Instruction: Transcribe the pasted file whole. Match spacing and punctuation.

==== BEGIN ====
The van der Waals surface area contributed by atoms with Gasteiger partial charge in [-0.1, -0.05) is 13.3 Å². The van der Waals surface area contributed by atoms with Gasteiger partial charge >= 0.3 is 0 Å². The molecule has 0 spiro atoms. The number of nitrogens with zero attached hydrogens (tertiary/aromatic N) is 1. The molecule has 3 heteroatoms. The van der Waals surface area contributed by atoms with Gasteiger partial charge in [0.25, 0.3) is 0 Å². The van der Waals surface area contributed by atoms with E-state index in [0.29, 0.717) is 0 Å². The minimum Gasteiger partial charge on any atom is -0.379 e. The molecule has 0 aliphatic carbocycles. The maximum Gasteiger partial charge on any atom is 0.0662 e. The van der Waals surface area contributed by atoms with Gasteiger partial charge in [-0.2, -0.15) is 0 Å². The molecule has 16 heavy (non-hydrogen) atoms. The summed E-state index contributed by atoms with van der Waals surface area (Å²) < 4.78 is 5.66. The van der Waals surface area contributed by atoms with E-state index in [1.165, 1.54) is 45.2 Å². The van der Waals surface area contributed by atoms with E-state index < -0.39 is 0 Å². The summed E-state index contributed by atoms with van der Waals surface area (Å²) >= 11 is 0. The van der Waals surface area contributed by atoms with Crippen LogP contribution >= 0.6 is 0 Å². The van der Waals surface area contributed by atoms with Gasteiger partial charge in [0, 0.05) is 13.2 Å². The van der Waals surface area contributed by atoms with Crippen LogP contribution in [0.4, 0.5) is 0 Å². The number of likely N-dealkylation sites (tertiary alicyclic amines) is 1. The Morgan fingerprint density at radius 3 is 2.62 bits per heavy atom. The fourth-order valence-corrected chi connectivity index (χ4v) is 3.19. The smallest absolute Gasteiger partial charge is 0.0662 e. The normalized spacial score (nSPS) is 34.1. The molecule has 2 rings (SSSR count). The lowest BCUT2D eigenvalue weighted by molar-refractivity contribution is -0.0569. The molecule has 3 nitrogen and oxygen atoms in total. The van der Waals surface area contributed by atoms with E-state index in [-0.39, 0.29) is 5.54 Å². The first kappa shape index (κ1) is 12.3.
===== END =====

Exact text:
The van der Waals surface area contributed by atoms with Gasteiger partial charge in [-0.1, -0.05) is 13.3 Å². The van der Waals surface area contributed by atoms with Gasteiger partial charge >= 0.3 is 0 Å². The molecule has 0 spiro atoms. The number of nitrogens with zero attached hydrogens (tertiary/aromatic N) is 1. The molecule has 3 heteroatoms. The van der Waals surface area contributed by atoms with Gasteiger partial charge in [0.25, 0.3) is 0 Å². The van der Waals surface area contributed by atoms with E-state index in [0.29, 0.717) is 0 Å². The minimum Gasteiger partial charge on any atom is -0.379 e. The molecule has 0 aliphatic carbocycles. The maximum Gasteiger partial charge on any atom is 0.0662 e. The van der Waals surface area contributed by atoms with Gasteiger partial charge in [-0.2, -0.15) is 0 Å². The molecule has 16 heavy (non-hydrogen) atoms. The summed E-state index contributed by atoms with van der Waals surface area (Å²) < 4.78 is 5.66. The van der Waals surface area contributed by atoms with E-state index in [1.165, 1.54) is 45.2 Å². The van der Waals surface area contributed by atoms with E-state index < -0.39 is 0 Å². The summed E-state index contributed by atoms with van der Waals surface area (Å²) >= 11 is 0. The van der Waals surface area contributed by atoms with Crippen LogP contribution >= 0.6 is 0 Å². The van der Waals surface area contributed by atoms with Gasteiger partial charge in [0, 0.05) is 13.2 Å². The van der Waals surface area contributed by atoms with Crippen LogP contribution in [0.4, 0.5) is 0 Å². The number of likely N-dealkylation sites (tertiary alicyclic amines) is 1. The Morgan fingerprint density at radius 3 is 2.62 bits per heavy atom. The fourth-order valence-corrected chi connectivity index (χ4v) is 3.19. The smallest absolute Gasteiger partial charge is 0.0662 e. The normalized spacial score (nSPS) is 34.1. The molecule has 2 rings (SSSR count). The lowest BCUT2D eigenvalue weighted by molar-refractivity contribution is -0.0569. The molecule has 3 nitrogen and oxygen atoms in total. The van der Waals surface area contributed by atoms with E-state index in [-0.39, 0.29) is 5.54 Å². The first kappa shape index (κ1) is 12.3.